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Health savings account enrollment problems
by Tony Novak, CPA, MBA, MT
, revised 11/21/2011
Enrollments in the new Health Savings Accounts began in the middle of December 2003 for the first plans effective January 2004. Individuals, business owners, and tax advisers were left with many unresolved issues after the end of the first few weeks of enrollments. The following observations were gathered from the first 300 (+/-) applicants during the period of December 12-29, 2003 using OnlineAdviser services. The bulk of problems that were not resolved to the applicant’s satisfaction focused on two issues: 1) what is “Qualifying High Deductible Insurance”, and 2) who can be a trustee. Our consistent advice to applicants is to “get it in writing” now to avoid tax problems later.
Vague and missing IRS guidance on “qualifying high deductible insurance”
The IRS issued written guidance to taxpayers in late December 2003 designed to confirm that Health Savings Accounts follow rules similar to IRAs and MSAs. The IRS has not yet issued guidance to health insurance companies to detail the qualification procedures for “Qualifying High Deductible Insurance”. The result is that taxpayers are left with the impression that any high deductible insurance that meets the consumer requirements of Section 223 of the tax code is also a “Qualifying High Deductible Insurance”. This same communication issue was also a problem with the former Medical Savings Account law. This gap caused many taxpayers to open MSA accounts only to be notified later by the IRS that they did not qualify for the tax deduction. Apparently the same pattern is being copied with Health Savings Accounts. Some taxpayers have opened Health Savings Accounts under the incorrect assumption that they will be entitled to the tax deduction.
Insurance company flip-flops
Some health insurance companies that originally stated their intention to offer ”Qualifying High Deductible Insurance” have now revered their position and are carefully informing policyholders that their current plans do not currently meet the legal requirements. This is probably because they do not yet know what the legal requirements are yet, rather than a reverse of business strategy regarding Health Savings Accounts. We still believe that eventually the number of qualifying health insurance plans will increase but this may take many months or years.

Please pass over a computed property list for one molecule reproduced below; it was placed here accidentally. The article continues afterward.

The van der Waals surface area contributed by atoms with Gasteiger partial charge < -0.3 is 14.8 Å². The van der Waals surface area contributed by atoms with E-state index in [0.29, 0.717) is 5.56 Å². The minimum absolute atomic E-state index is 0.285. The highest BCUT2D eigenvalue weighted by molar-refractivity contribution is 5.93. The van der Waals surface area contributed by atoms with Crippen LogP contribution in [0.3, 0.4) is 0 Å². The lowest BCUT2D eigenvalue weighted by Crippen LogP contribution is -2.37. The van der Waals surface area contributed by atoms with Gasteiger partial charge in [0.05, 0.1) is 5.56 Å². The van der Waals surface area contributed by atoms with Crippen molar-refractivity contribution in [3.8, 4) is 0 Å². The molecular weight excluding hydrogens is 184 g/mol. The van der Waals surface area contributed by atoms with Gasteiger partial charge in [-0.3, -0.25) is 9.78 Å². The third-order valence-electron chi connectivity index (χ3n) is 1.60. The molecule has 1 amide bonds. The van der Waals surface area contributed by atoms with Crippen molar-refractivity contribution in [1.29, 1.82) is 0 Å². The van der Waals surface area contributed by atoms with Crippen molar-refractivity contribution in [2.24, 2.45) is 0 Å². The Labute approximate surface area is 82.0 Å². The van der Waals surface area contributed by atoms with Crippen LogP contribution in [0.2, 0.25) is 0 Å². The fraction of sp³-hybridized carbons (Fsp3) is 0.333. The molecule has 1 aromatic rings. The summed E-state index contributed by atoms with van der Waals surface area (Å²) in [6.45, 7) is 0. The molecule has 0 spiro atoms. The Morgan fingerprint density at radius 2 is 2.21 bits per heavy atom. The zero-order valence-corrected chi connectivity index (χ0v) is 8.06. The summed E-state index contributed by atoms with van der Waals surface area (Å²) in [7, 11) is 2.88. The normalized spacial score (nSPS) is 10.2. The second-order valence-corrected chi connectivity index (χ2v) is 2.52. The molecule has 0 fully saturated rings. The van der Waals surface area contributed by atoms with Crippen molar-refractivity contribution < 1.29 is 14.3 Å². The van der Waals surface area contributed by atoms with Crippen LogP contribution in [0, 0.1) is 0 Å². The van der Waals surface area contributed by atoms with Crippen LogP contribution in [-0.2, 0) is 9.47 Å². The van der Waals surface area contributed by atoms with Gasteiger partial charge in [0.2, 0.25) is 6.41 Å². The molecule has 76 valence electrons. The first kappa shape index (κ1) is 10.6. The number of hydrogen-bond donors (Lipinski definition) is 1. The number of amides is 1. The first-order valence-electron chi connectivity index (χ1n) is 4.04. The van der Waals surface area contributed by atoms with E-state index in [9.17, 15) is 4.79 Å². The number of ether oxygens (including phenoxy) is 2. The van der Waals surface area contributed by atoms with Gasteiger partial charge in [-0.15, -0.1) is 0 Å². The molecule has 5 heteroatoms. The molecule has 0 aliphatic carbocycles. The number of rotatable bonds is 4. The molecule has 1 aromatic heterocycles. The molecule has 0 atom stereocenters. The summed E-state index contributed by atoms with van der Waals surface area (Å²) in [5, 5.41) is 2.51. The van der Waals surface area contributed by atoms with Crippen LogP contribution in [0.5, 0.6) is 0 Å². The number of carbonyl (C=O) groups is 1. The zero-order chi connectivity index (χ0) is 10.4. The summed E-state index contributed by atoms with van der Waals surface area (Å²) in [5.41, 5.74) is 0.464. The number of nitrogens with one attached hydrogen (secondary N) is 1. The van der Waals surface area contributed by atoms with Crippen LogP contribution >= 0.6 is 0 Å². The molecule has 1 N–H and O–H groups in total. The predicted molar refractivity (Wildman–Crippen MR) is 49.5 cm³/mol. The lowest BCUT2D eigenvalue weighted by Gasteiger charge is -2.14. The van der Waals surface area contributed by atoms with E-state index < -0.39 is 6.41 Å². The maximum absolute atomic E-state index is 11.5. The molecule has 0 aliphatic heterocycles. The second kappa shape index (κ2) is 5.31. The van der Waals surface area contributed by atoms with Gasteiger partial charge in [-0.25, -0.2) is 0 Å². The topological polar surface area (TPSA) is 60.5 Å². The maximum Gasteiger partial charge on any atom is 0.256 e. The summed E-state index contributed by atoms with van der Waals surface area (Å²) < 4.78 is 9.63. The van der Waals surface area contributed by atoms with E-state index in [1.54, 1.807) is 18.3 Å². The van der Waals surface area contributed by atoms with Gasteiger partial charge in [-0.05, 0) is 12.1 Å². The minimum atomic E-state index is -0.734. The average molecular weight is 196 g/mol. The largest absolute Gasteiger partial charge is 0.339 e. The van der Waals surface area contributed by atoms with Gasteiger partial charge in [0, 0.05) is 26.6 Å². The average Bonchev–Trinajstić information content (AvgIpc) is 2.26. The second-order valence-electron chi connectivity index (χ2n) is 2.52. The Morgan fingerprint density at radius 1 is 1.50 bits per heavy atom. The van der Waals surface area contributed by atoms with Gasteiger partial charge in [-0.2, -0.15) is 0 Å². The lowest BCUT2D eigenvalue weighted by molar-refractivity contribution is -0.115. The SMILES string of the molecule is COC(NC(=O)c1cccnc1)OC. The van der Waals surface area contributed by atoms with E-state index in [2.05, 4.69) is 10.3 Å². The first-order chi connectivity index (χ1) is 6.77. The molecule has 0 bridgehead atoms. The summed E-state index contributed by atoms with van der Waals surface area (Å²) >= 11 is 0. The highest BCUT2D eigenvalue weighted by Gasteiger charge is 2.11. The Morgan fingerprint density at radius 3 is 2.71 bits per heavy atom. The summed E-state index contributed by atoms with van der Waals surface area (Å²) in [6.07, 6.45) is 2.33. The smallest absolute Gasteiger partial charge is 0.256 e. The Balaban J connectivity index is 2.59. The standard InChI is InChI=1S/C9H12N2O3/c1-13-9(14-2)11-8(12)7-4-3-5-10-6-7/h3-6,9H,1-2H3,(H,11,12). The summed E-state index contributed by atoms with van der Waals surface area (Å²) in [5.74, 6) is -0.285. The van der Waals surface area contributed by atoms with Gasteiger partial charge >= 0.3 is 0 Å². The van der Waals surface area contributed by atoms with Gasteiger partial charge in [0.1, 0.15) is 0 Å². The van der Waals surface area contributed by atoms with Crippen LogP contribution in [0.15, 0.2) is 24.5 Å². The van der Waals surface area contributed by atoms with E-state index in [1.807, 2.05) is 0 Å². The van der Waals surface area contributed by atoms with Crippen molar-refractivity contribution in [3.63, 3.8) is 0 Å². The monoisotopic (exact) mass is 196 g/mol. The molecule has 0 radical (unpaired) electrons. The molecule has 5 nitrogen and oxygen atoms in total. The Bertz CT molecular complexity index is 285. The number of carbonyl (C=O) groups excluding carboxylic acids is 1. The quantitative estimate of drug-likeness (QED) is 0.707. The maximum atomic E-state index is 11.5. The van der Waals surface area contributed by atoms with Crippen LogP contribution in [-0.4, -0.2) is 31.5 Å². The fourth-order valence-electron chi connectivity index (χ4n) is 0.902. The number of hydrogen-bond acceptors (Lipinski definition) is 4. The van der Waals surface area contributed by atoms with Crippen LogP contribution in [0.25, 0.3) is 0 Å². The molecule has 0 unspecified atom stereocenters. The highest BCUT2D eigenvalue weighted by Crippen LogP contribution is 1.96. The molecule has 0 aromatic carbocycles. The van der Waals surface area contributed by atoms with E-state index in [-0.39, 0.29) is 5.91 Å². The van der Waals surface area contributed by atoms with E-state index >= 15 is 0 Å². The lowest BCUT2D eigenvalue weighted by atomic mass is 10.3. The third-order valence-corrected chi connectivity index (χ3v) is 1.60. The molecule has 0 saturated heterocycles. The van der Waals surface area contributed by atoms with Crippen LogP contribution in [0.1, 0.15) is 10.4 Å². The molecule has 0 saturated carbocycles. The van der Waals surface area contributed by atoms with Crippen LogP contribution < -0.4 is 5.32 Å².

At this time there are only a few “Qualifying High Deductible Insurance” plans and only a handful of states have these plans available under an “open enrollment” arrangement for individuals with a significant medical history.
Contradicting verbal communications
Applicants sometimes found that one employee of a health insurance company affirmed that the health insurance would be a “Qualifying High Deductible Insurance” while another employee of the same health insurance company denied that their health insurance plans would meet the requirements. A lack of clear written communications about “Qualifying High Deductible Insurance” is a problem throughout the insurance industry at this early stage of Health Savings Accounts. The solution is obvious; get it in writing from the insurance company.
The rules for trustees handling Health Savings Account are straightforward and exactly the same as for Medical Savings Accounts and very similar to those for Individual Retirement Accounts. Yet because Health Savings Accounts are brand new, applicants have raised a number of questions.
Some individuals have proposed serving as their own trustee. This clearly will not work. The law was designed to require a financially qualified disinterested third party handle the accounts. Health Savings Accounts may be self-directed but not self-administered.
Choice of trustee
Other applicants want to use their current bank or investment company as trustee but a large majority of financial firms do not offer administrative services for Health Savings Accounts. There are three reasons for the apparent lack of interest among financial companies: 1) the Health Savings Account market is too small at this time to be profitable for most firms, 2) there is a belief that most Health Savings Accounts will have small account balances, 3) the banks that specialize in Health Savings Accounts offer the service so inexpensively (some are free) that other firms find it difficult to compete. For the next few years at least, most Health Savings Accounts are likely to be held by a small handful of banks that specialize in providing this service.
No verification of eligibility required
The IRS does not require trustees to verify an applicant’s eligibility for a Health Savings Account before opening an account. This is good news for the trustee but bad for taxpayers. Anyone can open an account, pay the administrative fees and then be informed later by the IRS that they are not eligible for the deduction. The result is a notice from the IRS that additional taxes and interest are due on the Health Savings Account deposits. The applicant has no recourse against the account trustee.
In summary, applicants who stick to mainstream providers of Health Savings Accounts will have no problems. Both the health insurance company and the trustee should deliver clear written verification that the plan is compliant with current law. Those who try to interpret the new law in favor of their own situation are likely to be caught in an IRS compliance “matching” audit. Current Health Savings Account law may be discriminatory and, in fact, not what the original lawmakers intended, but nevertheless is the framework under which the new Health Savings Accounts will operate in 2004.
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